When the first batch of tests were done, the nurse informed us that a spinal tap would be performed soon. Meningitis was suspected. Marty and I had prayer together with Noah. Our hands intertwined, we held our son and the love of my life lifted his voice to the Lord, telling him how grateful we were for this awesome little spirit with whom he had entrusted us. With tears streaming down his face, he humbly asked the Lord to heal our son. My heart filled with comfort and gratitude.

A short time later, the resident doctor came in. He told us that Noah’s first results were back, and that he had Influenza A. No spinal tap was needed! Noah would recover and soon be back to his zesty, tornado little self. And Noah was already standing up in the hospital crib, bouncing like he was on a trampoline. My husband’s talk with the Lord was already being answered.

Marty and I grinned at each other through our tears, and waited for Noah to be released from the hospital. Finally, in the middle of the night, our own doctor came in and told us that it was fine to take Noah home. We couldn’t pack fast enough!

A few days later, I was cooking dinner. Noah was healing, slowly but surely. I felt at peace and knew my husband was the greatest father I could ever want for my children. I peeked around the corner into the living room, and chuckled at the picture I saw. There was my husband, sitting in his “daddy chair”, Noah in his lap. They were reading a book, dad taking Noah’s teeny hands to help him form the signs for the words in the book. They both looked up and caught me watching them, and my husband and I simultaneously signed “I love you” to each other, then to Noah. And then Noah put his little arm up, trying to shape his tiny hand in his own effort to sign “I love you” to his daddy. I watched with tears as my husband carefully helped him form his tiny fingers into the sign with his own gentle hands. Daddy hands.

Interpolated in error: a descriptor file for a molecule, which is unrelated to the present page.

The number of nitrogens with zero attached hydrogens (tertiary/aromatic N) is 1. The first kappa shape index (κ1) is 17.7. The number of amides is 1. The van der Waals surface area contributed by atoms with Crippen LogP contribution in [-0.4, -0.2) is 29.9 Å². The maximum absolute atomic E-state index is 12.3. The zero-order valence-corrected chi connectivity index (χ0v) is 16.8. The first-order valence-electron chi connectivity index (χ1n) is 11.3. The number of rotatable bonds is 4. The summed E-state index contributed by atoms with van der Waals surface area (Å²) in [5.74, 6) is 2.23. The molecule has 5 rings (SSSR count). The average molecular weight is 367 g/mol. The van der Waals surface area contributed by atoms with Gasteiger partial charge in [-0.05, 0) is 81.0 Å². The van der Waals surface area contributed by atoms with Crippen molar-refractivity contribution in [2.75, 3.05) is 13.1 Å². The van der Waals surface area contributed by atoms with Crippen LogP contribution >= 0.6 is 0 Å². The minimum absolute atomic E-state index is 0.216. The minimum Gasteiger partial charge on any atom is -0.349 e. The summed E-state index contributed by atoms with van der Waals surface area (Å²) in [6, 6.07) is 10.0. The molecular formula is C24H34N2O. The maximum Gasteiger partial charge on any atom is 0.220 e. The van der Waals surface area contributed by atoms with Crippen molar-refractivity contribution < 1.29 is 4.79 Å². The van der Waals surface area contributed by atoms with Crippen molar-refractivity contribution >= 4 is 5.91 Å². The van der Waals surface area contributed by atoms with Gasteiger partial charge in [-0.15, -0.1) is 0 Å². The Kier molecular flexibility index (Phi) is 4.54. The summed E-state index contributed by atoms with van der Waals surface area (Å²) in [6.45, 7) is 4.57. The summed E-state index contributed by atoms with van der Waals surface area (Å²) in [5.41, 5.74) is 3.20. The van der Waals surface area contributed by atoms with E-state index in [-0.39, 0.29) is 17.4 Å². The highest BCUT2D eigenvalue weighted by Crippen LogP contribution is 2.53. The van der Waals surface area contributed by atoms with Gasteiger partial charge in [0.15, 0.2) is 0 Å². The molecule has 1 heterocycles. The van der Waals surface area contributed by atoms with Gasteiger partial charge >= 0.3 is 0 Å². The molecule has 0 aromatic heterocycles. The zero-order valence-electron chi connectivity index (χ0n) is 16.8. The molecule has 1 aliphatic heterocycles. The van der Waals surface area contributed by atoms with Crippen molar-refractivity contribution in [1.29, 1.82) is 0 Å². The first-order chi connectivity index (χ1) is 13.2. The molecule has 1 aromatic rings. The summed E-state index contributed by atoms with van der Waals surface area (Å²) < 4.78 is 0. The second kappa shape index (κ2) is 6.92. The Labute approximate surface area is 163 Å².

By Susan Fahncke

{ 34 comments }

My wife, Tere, and I purchased a new car in December. Even though we had tickets to fly from California to Houston to visit her family for Christmas, we decided to drive to Texas to break in the new car. We packed the car and took off for a wonderful week with Grandma.

We had a wonderful time and stay to the last possible minute visiting with Grandma. On the return trip we needed to get home in a hurry, so we drove straight through — one person driving while the other one slept. After driving in a hard rain for several hours, we arrived home late at night. We were tired and ready for a hot shower and a soft bed. I had the feeling that no matter how tired we were, we should unpack the car that night, but all Tere wanted was the hot shower and soft bed, so we decided to wait and unload the car in the morning.

At seven o’clock in the morning, we got up refreshed and ready to unpack the car. When we opened the front door, there was no car in the driveway! Tere and I looked at each other, looked back at the driveway, and looked at each other again. Then Tere asked this wonderful question, “Well, where did you park the car?”